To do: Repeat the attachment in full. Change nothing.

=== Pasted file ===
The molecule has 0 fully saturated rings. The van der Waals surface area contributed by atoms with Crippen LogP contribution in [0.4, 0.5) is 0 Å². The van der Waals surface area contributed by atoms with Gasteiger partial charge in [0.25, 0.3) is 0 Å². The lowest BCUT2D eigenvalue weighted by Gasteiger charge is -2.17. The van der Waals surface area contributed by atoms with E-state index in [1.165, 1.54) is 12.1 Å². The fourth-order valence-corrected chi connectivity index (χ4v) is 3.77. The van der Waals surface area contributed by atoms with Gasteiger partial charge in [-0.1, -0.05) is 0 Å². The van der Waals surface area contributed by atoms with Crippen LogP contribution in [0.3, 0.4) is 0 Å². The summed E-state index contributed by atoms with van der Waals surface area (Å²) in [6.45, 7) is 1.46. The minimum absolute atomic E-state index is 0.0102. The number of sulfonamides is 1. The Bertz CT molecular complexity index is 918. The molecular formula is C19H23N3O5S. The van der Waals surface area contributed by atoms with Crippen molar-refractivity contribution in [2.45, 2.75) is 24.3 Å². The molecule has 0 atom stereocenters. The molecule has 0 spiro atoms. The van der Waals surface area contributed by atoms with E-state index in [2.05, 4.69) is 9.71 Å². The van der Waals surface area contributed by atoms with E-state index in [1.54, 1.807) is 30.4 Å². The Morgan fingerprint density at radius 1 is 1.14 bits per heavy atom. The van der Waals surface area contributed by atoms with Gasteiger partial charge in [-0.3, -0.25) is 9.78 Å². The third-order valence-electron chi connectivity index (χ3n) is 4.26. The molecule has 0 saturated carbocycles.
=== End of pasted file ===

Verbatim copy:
The molecule has 0 fully saturated rings. The van der Waals surface area contributed by atoms with Crippen LogP contribution in [0.4, 0.5) is 0 Å². The van der Waals surface area contributed by atoms with Gasteiger partial charge in [0.25, 0.3) is 0 Å². The lowest BCUT2D eigenvalue weighted by Gasteiger charge is -2.17. The van der Waals surface area contributed by atoms with E-state index in [1.165, 1.54) is 12.1 Å². The fourth-order valence-corrected chi connectivity index (χ4v) is 3.77. The van der Waals surface area contributed by atoms with Gasteiger partial charge in [-0.1, -0.05) is 0 Å². The van der Waals surface area contributed by atoms with Crippen LogP contribution in [0.3, 0.4) is 0 Å². The summed E-state index contributed by atoms with van der Waals surface area (Å²) in [6.45, 7) is 1.46. The minimum absolute atomic E-state index is 0.0102. The number of sulfonamides is 1. The Bertz CT molecular complexity index is 918. The molecular formula is C19H23N3O5S. The van der Waals surface area contributed by atoms with Crippen molar-refractivity contribution in [2.45, 2.75) is 24.3 Å². The molecule has 0 atom stereocenters. The molecule has 0 spiro atoms. The van der Waals surface area contributed by atoms with E-state index in [2.05, 4.69) is 9.71 Å². The van der Waals surface area contributed by atoms with E-state index in [1.54, 1.807) is 30.4 Å². The Morgan fingerprint density at radius 1 is 1.14 bits per heavy atom. The van der Waals surface area contributed by atoms with Gasteiger partial charge in [-0.3, -0.25) is 9.78 Å². The third-order valence-electron chi connectivity index (χ3n) is 4.26. The molecule has 0 saturated carbocycles.